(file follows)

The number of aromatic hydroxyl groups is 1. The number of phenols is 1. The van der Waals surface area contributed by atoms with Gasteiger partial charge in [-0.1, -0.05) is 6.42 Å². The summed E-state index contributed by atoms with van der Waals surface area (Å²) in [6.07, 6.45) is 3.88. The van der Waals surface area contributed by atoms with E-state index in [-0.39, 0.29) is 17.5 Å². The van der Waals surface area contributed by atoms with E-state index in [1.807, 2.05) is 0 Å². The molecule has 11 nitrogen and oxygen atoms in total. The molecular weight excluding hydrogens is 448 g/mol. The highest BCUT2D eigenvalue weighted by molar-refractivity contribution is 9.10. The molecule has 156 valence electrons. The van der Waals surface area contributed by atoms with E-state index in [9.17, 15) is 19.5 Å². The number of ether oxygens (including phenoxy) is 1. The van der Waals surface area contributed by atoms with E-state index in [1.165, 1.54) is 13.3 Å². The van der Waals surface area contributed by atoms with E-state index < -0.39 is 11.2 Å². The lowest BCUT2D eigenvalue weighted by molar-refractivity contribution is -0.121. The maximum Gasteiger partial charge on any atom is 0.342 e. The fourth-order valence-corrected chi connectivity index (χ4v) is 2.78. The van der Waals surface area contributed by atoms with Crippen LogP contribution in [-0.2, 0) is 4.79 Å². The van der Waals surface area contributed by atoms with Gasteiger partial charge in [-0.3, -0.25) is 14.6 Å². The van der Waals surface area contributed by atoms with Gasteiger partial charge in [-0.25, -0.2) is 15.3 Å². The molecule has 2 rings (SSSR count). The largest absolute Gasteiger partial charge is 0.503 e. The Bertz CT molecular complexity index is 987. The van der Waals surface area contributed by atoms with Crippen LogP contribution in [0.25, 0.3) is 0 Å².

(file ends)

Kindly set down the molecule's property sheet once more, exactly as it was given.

The number of aromatic hydroxyl groups is 1. The number of phenols is 1. The van der Waals surface area contributed by atoms with Gasteiger partial charge in [-0.1, -0.05) is 6.42 Å². The summed E-state index contributed by atoms with van der Waals surface area (Å²) in [6.07, 6.45) is 3.88. The van der Waals surface area contributed by atoms with E-state index in [-0.39, 0.29) is 17.5 Å². The van der Waals surface area contributed by atoms with E-state index in [1.807, 2.05) is 0 Å². The molecule has 11 nitrogen and oxygen atoms in total. The molecular weight excluding hydrogens is 448 g/mol. The highest BCUT2D eigenvalue weighted by molar-refractivity contribution is 9.10. The molecule has 156 valence electrons. The van der Waals surface area contributed by atoms with E-state index in [9.17, 15) is 19.5 Å². The number of ether oxygens (including phenoxy) is 1. The van der Waals surface area contributed by atoms with E-state index in [1.165, 1.54) is 13.3 Å². The van der Waals surface area contributed by atoms with E-state index < -0.39 is 11.2 Å². The lowest BCUT2D eigenvalue weighted by molar-refractivity contribution is -0.121. The maximum Gasteiger partial charge on any atom is 0.342 e. The fourth-order valence-corrected chi connectivity index (χ4v) is 2.78. The van der Waals surface area contributed by atoms with Crippen LogP contribution in [-0.2, 0) is 4.79 Å². The van der Waals surface area contributed by atoms with Gasteiger partial charge in [-0.3, -0.25) is 14.6 Å². The van der Waals surface area contributed by atoms with Gasteiger partial charge in [-0.25, -0.2) is 15.3 Å². The molecule has 2 rings (SSSR count). The largest absolute Gasteiger partial charge is 0.503 e. The Bertz CT molecular complexity index is 987. The van der Waals surface area contributed by atoms with Crippen LogP contribution in [0.25, 0.3) is 0 Å².